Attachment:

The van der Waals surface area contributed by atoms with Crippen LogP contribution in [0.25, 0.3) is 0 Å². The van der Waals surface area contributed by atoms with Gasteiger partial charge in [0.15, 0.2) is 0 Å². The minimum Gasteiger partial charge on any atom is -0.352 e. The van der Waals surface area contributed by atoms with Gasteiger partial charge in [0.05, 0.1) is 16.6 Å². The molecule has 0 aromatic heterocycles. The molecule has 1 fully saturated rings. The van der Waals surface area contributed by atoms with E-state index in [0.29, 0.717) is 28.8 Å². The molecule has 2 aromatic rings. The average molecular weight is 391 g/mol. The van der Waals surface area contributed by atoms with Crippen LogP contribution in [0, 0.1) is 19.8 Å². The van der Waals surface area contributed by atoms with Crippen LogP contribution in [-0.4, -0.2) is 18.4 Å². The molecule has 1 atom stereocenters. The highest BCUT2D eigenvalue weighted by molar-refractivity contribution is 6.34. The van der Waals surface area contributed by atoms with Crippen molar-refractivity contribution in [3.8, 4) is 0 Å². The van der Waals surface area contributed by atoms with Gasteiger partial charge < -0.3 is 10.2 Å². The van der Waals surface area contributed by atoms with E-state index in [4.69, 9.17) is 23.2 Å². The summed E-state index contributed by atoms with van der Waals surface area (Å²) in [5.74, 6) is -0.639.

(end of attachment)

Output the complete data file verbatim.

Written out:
The van der Waals surface area contributed by atoms with Crippen LogP contribution in [0.25, 0.3) is 0 Å². The van der Waals surface area contributed by atoms with Gasteiger partial charge in [0.15, 0.2) is 0 Å². The minimum Gasteiger partial charge on any atom is -0.352 e. The van der Waals surface area contributed by atoms with Gasteiger partial charge in [0.05, 0.1) is 16.6 Å². The molecule has 0 aromatic heterocycles. The molecule has 1 fully saturated rings. The van der Waals surface area contributed by atoms with E-state index in [0.29, 0.717) is 28.8 Å². The molecule has 2 aromatic rings. The average molecular weight is 391 g/mol. The van der Waals surface area contributed by atoms with Crippen LogP contribution in [0, 0.1) is 19.8 Å². The van der Waals surface area contributed by atoms with Crippen LogP contribution in [-0.4, -0.2) is 18.4 Å². The molecule has 1 atom stereocenters. The highest BCUT2D eigenvalue weighted by molar-refractivity contribution is 6.34. The van der Waals surface area contributed by atoms with Crippen molar-refractivity contribution in [3.8, 4) is 0 Å². The van der Waals surface area contributed by atoms with Gasteiger partial charge < -0.3 is 10.2 Å². The van der Waals surface area contributed by atoms with E-state index in [4.69, 9.17) is 23.2 Å². The summed E-state index contributed by atoms with van der Waals surface area (Å²) in [5.74, 6) is -0.639.